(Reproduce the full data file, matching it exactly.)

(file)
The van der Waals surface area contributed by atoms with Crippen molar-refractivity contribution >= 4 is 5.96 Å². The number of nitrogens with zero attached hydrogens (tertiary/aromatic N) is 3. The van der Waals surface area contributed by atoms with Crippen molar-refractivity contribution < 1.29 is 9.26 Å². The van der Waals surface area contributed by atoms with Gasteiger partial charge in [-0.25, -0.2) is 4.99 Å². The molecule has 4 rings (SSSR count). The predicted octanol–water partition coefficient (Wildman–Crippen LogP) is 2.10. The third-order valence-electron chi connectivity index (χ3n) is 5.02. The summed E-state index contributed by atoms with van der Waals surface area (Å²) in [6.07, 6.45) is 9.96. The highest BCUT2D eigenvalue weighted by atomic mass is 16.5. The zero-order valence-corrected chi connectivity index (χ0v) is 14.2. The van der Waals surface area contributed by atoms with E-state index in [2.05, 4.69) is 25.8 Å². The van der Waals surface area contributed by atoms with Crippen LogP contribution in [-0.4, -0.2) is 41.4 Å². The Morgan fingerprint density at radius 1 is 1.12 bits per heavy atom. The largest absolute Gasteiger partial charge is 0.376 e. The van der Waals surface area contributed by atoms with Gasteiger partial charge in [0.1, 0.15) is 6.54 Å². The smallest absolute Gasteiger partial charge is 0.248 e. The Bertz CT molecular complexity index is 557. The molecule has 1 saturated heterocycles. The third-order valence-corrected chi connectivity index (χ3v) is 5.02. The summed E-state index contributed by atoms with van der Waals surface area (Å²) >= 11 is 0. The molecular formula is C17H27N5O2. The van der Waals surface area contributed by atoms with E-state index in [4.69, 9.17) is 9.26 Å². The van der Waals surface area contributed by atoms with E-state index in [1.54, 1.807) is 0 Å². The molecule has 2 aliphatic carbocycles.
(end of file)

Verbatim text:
The van der Waals surface area contributed by atoms with Crippen molar-refractivity contribution >= 4 is 5.96 Å². The number of nitrogens with zero attached hydrogens (tertiary/aromatic N) is 3. The van der Waals surface area contributed by atoms with Crippen molar-refractivity contribution < 1.29 is 9.26 Å². The van der Waals surface area contributed by atoms with Gasteiger partial charge in [-0.25, -0.2) is 4.99 Å². The molecule has 4 rings (SSSR count). The predicted octanol–water partition coefficient (Wildman–Crippen LogP) is 2.10. The third-order valence-electron chi connectivity index (χ3n) is 5.02. The summed E-state index contributed by atoms with van der Waals surface area (Å²) in [6.07, 6.45) is 9.96. The highest BCUT2D eigenvalue weighted by atomic mass is 16.5. The zero-order valence-corrected chi connectivity index (χ0v) is 14.2. The van der Waals surface area contributed by atoms with E-state index in [2.05, 4.69) is 25.8 Å². The van der Waals surface area contributed by atoms with Crippen LogP contribution in [-0.4, -0.2) is 41.4 Å². The Morgan fingerprint density at radius 1 is 1.12 bits per heavy atom. The largest absolute Gasteiger partial charge is 0.376 e. The van der Waals surface area contributed by atoms with Gasteiger partial charge in [0.1, 0.15) is 6.54 Å². The smallest absolute Gasteiger partial charge is 0.248 e. The Bertz CT molecular complexity index is 557. The molecule has 1 saturated heterocycles. The third-order valence-corrected chi connectivity index (χ3v) is 5.02. The summed E-state index contributed by atoms with van der Waals surface area (Å²) >= 11 is 0. The molecular formula is C17H27N5O2. The van der Waals surface area contributed by atoms with E-state index in [4.69, 9.17) is 9.26 Å². The van der Waals surface area contributed by atoms with E-state index in [1.54, 1.807) is 0 Å². The molecule has 2 aliphatic carbocycles.